PHOTO: Wisconsin Governor Tony Evers speaks to the media following a shooting at the Molson Coors Brewing Co. campus, Feb. 26, 2020, in Milwaukee.
Wisconsin Governor Tony Evers speaks to the media following a shooting at the Molson Coors Brewing Co. campus, Feb. 26, 2020, in Milwaukee.
Nuccio Dinuzzo/Getty Images

Some elections officials believe the state is headed for chaos on Tuesday.

"We are in a car going very fast, and we're approaching the edge of the Grand Canyon," Mark Thomsen, a Democrat on the Wisconsin Elections Commission told ABC News. "They have the complete ability to have us land safely, or leave us in this chaos. This isn't a partisan question. This is about whether you believe in democracy or not."

The shortages, have in turn, led to the consolidation of polling places, making social distancing all the more difficult to enforce. In Milwaukee, the state's largest city, there will only be five polling locations, a fraction of the 180 that are historically operating on election day, with local election officials saying turnout could be as high as four to 5,000 voters in each of the five sites on Tuesday.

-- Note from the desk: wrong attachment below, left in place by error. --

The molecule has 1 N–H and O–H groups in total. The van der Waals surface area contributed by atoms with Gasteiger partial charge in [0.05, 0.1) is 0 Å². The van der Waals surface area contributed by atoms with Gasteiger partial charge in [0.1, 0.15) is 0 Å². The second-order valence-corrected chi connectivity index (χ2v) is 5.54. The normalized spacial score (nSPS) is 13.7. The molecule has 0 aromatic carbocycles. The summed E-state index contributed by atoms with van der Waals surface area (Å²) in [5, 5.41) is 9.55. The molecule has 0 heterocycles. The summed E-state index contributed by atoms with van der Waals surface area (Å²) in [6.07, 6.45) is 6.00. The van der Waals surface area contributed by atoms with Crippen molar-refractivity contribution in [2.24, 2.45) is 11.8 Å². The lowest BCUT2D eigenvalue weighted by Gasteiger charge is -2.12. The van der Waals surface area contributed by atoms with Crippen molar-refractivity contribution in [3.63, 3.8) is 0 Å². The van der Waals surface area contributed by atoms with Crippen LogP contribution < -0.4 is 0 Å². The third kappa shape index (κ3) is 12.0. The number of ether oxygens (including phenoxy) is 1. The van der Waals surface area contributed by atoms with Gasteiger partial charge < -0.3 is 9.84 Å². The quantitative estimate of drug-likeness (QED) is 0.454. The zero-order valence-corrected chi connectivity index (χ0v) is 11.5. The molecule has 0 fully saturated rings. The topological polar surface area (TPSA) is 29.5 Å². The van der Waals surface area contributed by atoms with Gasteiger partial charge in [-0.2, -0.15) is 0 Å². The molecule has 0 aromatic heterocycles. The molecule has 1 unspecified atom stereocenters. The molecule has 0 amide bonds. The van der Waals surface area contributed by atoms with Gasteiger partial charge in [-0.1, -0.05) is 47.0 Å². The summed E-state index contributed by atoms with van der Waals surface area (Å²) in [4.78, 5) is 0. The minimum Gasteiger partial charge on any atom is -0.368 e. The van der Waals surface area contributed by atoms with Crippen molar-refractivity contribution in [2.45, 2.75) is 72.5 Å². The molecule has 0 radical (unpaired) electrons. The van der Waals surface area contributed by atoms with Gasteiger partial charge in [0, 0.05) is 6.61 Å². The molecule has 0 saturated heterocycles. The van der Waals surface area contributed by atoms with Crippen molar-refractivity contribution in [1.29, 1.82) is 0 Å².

Evers has repeatedly said he cannot changes the rules "on my own," saying that his "hands are tied" without the support from the state Senate and Assembly.

After Saturday's affront by Republicans, Evers said in a statement, they were "playing politics with public safety and ignoring the urgency of this public health crisis. It’s wrong. No one should have to choose between their health and their right to vote."

While Republicans appear unwavering in their resistance to making any changes to the upcoming primary this late in the game, the mayors turned to the extraordinary step of bypassing legislative leaders in order to try to close the polls.

The state is currently contending with over 2,100 confirmed cases of COVID-19, and dozens of deaths from the outbreak.

The mayors acknowledged the the election has "already begun" but are pushing this course of action because "the real issue now is how we conclude."

"The lives of our constituents depend on it," the letter ended.